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BIOGRAPHY: Truman Heminway Aldrich born October 17, 1848 – photograph

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Aldrich, Truman Hemmingway 1842

TRUMAN HEMINWAY ALDRICH

BIOGRAPHY and GENEALOGY

(1848-1932)

SHELBY, JEFFERSON, DALLAS COUNTY

 

Truman Heminway Aldrich was a mining engineer in Alabama. He was born at Palmyra, Wayne County, N. Y., October 17, 1848; son of William Farrington Aldrich and Louisa Eugenia (Klapp) Aldrich; grandson of Charles Aldrich and Olive (Farrington) Aldrich of Menden, Mass., later of Palmyra, N. Y and of John Klapp and Maria (Barker) Klapp of La Grange, Dutchess County, N. Y.; greatgrandson of Samuel Augustus Barker, an adjutant-general in the Revolutionary Army, an aide-de-camp to Gen. Lafayette, a graduate of Yale and a member of the State senate of New York.


The Klapps were Dutch people, John, his grandfather being raised by his guardian Stephen Van Rensselaer; was a soldier in the War of 1812, and later a member of the State senate of New York. William F. Aldrich was a lawyer, moving to New York city in 1865, where he was later county solicitor, State bank examiner and founder and first secretary of the Union Trust company of New York.

Aldrich suffered from poor health as a young boy. Truman H. was educated in the public schools of Palmyra and graduated from the West Chester Pennsylvania military institute. Aldrich suffered from poor health as a young boy.

He took his degree of M. E. at the Rensselaer polytechnic institute at Troy in 1869. He began the practice of his profession in New York, but after two years here and in New Jersey, he removed to Selma.

He engaged in the banking business and after two years gave this up to take up coal mining. While in the region, he investigated the existing coal-mining operations at Montevallo and around the Cahaba coalfield. The next year he secured a lease on the Montevallo coal mines and set to work extracting coal that summer. He purchased the mines outright in 1875 and named the surrounding settlement Aldrich, leasing the operation to his younger brother William while he prospected for new seams.

He incorporated the Jefferson Coal Company in the town of Morris, from which he supplied fuel for the first successful coke-fired furnace in the Birmingham District, helping to establish the area as a center of iron and steel production. He operated successfully for many years, the Montevallo, Pratt and several other mines.

“In 1881 Aldrich founded the Cahaba Coal Company in Bibb County. After building a railroad connector, the company laid out a “model community” on the bank of Caffee Creek. After seeing a “ton block” of coal brought from the mine, Aldrich named the town Blocton. Blocton coal earned a reputation as an efficient fuel for steam locomotives and the profitable company embarked on a period of great expansion. Aldrich advertised widely for miners who arrived from all over the United States, as well as Western and Central Europe. By the summer of 1890 over 3,600 people were residents of Blocton and products from the companies’ mines and ovens were being sold to customers throughout the Southeast and parts of Latin America”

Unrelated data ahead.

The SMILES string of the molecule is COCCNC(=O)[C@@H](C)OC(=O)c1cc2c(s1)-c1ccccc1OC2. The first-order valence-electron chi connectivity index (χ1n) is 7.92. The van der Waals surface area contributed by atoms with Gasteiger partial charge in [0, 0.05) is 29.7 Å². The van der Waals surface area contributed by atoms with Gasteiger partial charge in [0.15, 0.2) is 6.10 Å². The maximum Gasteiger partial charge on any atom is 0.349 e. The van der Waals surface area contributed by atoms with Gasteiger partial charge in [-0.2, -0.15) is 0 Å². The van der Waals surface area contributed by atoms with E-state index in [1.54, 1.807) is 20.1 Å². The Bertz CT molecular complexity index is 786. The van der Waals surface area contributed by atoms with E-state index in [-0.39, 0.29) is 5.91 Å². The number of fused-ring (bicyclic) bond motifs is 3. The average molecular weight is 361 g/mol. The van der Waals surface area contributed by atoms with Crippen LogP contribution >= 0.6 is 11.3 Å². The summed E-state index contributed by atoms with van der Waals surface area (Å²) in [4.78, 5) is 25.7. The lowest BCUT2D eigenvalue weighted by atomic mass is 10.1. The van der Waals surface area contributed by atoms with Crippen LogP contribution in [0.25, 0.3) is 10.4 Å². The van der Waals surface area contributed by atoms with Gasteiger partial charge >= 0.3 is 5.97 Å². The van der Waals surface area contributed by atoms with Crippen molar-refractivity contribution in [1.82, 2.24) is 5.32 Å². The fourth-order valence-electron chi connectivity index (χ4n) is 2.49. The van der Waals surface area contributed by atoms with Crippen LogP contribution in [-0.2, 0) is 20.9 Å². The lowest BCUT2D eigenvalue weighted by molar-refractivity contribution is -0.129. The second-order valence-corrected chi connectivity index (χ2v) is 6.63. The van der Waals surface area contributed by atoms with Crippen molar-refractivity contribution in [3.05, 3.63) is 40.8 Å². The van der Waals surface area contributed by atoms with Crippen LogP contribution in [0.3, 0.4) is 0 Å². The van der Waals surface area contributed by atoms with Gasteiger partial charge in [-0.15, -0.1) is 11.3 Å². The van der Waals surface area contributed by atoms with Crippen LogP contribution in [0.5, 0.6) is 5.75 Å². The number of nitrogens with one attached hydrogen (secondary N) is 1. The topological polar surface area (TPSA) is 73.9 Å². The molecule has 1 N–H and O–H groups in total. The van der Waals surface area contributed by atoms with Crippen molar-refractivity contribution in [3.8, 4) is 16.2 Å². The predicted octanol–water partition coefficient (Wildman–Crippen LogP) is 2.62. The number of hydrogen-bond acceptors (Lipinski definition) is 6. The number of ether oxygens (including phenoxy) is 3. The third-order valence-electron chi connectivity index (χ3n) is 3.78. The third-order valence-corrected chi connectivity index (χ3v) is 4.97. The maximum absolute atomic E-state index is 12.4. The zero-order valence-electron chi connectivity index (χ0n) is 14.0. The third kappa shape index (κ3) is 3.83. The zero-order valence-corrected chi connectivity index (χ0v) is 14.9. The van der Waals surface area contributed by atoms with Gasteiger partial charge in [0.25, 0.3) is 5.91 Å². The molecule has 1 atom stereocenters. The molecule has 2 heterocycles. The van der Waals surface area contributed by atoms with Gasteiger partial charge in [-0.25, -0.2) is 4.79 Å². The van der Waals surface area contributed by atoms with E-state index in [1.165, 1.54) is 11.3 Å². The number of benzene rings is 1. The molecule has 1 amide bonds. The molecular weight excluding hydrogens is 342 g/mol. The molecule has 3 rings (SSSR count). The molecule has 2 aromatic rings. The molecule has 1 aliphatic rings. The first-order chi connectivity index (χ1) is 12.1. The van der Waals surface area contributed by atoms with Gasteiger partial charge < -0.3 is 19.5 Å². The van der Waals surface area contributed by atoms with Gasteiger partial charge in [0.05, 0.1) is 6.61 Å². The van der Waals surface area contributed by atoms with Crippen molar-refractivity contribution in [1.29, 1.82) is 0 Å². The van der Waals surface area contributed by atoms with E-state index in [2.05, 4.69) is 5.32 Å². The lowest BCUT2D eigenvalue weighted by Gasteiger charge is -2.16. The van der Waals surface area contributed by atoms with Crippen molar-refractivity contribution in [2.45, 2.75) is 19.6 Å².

In 1892, he became vice-president and general manager of the Tennessee coal, iron and railroad company. He has long been interested in geology and conchology and has generously contributed to the museum of the State geological survey, the collection of shells alone comprising more than four thousand specimens.

His contributions to the literature on scientific subjects have been many and have covered a wide field. He is a Republican and was nominated for the 54th congress from the 9th district by his party, being endorsed by the Populist party. The election was given to Hon. Oscar Underwood but after a contest he was seated two days before the close of the first session of the congress. He served from June 9, 1896, to March 3, 1897. He was appointed postmaster of Birmingham by President Taft and confirmed on December 11, 1911, serving until December, 1915.

He was an Episcopalian. He was married to Anna Morrison, daughter of John Morrison and Elizabeth (Ogden) Morrison, of Newark, N. J.

Their children were :

  1. Georgia M. Aldrich, m. J. W. Herron, Jr., 3 children;
  2. Truman Herbert Aldrich m. Louisa Bannister. 1 child;
  3. Maria A . Aldrich

His last residence was Birmingham, Alabama. Truman H. Aldrich died April 28, 1932 in Birmingham, Alabama and is buried in Elmwood Cemetery, Birmingham, Jefferson County, Alabama.

 

SOURCES

  1. History of Alabama and dictionary of Alabama biography, Volume 3 By Thomas McAdory Owen, Marie Bankhead Owen
  2. Wikipeda
  3. Find A Grave Memorial# 8016343
  4. History of Alabama and dictionary of Alabama biography, Volume 3 By Thomas McAdory Owen, Marie Bankhead Owen

Some Descendants of George Aldrich (1605-1683)

About Donna R Causey

Donna R. Causey, resident of Alabama, was a teacher in the public school system for twenty years. When she retired, Donna found time to focus on her lifetime passion for historical writing. She developed the websites www.alabamapioneers and www.daysgoneby.me All her books can be purchased at Amazon.com and Barnes & Noble. She has authored numerous genealogy books. RIBBON OF LOVE: A Novel Of Colonial America (TAPESTRY OF LOVE) is her first novel in the Tapestry of Love about her family where she uses actual characters, facts, dates and places to create a story about life as it might have happened in colonial Virginia. Faith and Courage: Tapestry of Love (Volume 2) is the second book and the third FreeHearts: A Novel of Colonial America (Book 3 in the Tapestry of Love Series) Discordance: The Cottinghams (Volume 1) is the continuation of the story. . For a complete list of books, visit Donna R Causey

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